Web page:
- The Washington Times - Sunday, July 2, 2000

The Chinese decision on Thursday not to move its state-run news agency, Xinhua, into an apartment building overlooking the Pentagon was a very wise one. It also got the State Department out of an uncomfortable bind. There is just about nothing American diplomats hate more than having to offend the Chinese. Yet this was so evidently detrimental to U.S. national security that something had to be done. The State Department was in the process of thinking about the matter, and could have kept on thinking for the next 54 days (by law it has 60 days to review such cases), when the purchase of the building was cancelled by the Chinese.

It took amazing gall for Chinese officials to even consider this gambit in the first place, which only came to light through reporting in this newspaper. Belatedly, Xinhua asked Monday to apply for admission to buy the seven-story-tall building in Arlington, less than a mile from the Pentagon and with a view to match. From this advantageous position, security experts say that Chinese spies ahem, sorry, journalists -would have a first-class view of who comes and who goes at the Pentagon. In other words, it is a positively splendid location from the Chinese perspective.

Equally astonishing is the fact that this was new information to the State Department just two weeks ago, after the Chinese had already bought the house and signed the deal on June 15. No application had been forthcoming from Xinhua requesting to buy the property, though this is mandated through the 1984 U.S. Foreign Missions Act.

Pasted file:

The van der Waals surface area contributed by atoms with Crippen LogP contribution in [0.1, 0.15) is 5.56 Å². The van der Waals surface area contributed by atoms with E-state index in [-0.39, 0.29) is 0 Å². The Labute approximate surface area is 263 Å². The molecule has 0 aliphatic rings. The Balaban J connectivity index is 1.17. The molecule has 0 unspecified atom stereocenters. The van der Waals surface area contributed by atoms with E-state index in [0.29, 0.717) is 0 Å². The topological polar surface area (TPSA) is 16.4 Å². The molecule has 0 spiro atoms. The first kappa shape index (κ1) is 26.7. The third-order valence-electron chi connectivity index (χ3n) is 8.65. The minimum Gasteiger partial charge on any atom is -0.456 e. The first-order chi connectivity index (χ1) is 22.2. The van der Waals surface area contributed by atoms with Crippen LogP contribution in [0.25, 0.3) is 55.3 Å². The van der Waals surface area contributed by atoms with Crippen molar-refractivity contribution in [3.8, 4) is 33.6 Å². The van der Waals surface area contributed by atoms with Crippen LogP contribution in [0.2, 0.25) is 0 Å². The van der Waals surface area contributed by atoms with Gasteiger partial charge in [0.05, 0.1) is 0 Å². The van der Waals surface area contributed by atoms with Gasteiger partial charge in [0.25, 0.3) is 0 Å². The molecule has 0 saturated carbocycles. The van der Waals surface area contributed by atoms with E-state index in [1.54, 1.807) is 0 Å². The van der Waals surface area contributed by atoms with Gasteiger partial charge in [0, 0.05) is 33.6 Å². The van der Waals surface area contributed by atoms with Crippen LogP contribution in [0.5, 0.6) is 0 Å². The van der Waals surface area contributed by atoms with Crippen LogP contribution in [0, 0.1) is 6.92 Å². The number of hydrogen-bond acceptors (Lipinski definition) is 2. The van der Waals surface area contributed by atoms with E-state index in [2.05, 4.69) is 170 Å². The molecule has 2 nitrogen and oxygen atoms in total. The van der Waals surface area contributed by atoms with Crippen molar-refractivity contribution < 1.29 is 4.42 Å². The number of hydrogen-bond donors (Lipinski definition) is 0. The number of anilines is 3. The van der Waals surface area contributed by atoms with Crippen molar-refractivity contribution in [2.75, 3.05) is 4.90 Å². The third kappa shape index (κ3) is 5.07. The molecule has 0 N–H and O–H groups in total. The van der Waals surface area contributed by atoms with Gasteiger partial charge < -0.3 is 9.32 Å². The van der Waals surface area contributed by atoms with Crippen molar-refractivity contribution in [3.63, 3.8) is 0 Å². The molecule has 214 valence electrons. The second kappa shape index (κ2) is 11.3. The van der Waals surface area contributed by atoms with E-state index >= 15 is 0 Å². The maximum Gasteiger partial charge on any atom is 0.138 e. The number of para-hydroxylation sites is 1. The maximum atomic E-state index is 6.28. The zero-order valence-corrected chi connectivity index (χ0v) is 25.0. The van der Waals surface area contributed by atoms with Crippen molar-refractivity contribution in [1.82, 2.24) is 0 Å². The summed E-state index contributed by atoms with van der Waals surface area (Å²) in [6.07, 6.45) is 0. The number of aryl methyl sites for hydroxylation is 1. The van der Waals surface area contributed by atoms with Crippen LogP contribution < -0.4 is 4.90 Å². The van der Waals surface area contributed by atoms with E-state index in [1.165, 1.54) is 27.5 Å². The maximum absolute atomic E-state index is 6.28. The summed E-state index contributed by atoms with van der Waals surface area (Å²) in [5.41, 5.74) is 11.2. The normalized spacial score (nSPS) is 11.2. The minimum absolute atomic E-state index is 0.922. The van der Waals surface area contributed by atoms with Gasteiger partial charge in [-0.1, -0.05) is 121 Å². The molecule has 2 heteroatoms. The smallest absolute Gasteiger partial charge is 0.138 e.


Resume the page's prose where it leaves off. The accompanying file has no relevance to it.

The Chinese version of the story is interesting, and more than a little confused. At first, the Chinese claimed that no permission was needed. However, when the news broke about the obligation to inform the State Department, Xinhua claimed that an application had been mailed on May 22. A search of almost one month's worth of State Department mail uncovered no application. Jiang Liu, bureau chief of Xinhua, called The Washington Times' suggestions that the post might be used for spying of spying "groundless, absurd and irresponsible." Simultaneously, Pentagon Spokesman Kenneth Bacon assured the press that DOD had countermeasures to foil surveillance. And if you believe that, we have an apartment building in Arlington to sell you.

On June 27, the State Department finally put Xinhua on notice that it could not use the building until an application for approval had been sought, received and granted.

All of which raises the inevitable question: How could this have taken place without the knowledge of anyone in the relevant agencies having the faintest clue? The answer is probably the same one that keeps coming up time and again when you consider the appalling breaches of security practices that have taken place in the course of the two Clinton administrations, particularly where the People's Republic of China is concerned. This time, the Chinese realized that the gig was up, but it was no thanks to those in charge of guarding our national security.

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